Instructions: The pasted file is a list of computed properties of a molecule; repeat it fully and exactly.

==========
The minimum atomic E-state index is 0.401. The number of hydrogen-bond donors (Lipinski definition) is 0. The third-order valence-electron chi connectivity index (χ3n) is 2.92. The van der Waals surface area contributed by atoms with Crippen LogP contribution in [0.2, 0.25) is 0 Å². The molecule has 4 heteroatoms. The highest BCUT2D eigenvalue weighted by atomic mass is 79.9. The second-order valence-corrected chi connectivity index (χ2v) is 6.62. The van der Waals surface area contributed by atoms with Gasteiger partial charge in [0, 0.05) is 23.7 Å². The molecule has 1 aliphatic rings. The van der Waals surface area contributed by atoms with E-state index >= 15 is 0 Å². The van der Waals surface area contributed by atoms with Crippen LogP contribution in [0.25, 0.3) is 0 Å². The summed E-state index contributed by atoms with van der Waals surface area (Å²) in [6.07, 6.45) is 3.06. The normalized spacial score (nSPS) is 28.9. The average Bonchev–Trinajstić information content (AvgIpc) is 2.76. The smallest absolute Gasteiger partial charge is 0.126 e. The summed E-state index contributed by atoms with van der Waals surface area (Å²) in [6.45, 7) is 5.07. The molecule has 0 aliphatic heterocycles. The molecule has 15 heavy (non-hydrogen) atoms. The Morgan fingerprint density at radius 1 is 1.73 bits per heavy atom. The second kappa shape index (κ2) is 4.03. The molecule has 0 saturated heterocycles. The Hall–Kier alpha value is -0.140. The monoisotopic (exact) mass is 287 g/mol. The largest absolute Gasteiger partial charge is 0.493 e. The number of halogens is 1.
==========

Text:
The minimum atomic E-state index is 0.401. The number of hydrogen-bond donors (Lipinski definition) is 0. The third-order valence-electron chi connectivity index (χ3n) is 2.92. The van der Waals surface area contributed by atoms with Crippen LogP contribution in [0.2, 0.25) is 0 Å². The molecule has 4 heteroatoms. The highest BCUT2D eigenvalue weighted by atomic mass is 79.9. The second-order valence-corrected chi connectivity index (χ2v) is 6.62. The van der Waals surface area contributed by atoms with Gasteiger partial charge in [0, 0.05) is 23.7 Å². The molecule has 1 aliphatic rings. The van der Waals surface area contributed by atoms with E-state index >= 15 is 0 Å². The van der Waals surface area contributed by atoms with Crippen LogP contribution in [0.25, 0.3) is 0 Å². The summed E-state index contributed by atoms with van der Waals surface area (Å²) in [6.07, 6.45) is 3.06. The normalized spacial score (nSPS) is 28.9. The average Bonchev–Trinajstić information content (AvgIpc) is 2.76. The smallest absolute Gasteiger partial charge is 0.126 e. The summed E-state index contributed by atoms with van der Waals surface area (Å²) in [6.45, 7) is 5.07. The molecule has 0 aliphatic heterocycles. The molecule has 15 heavy (non-hydrogen) atoms. The Morgan fingerprint density at radius 1 is 1.73 bits per heavy atom. The second kappa shape index (κ2) is 4.03. The molecule has 0 saturated heterocycles. The Hall–Kier alpha value is -0.140. The monoisotopic (exact) mass is 287 g/mol. The largest absolute Gasteiger partial charge is 0.493 e. The number of halogens is 1.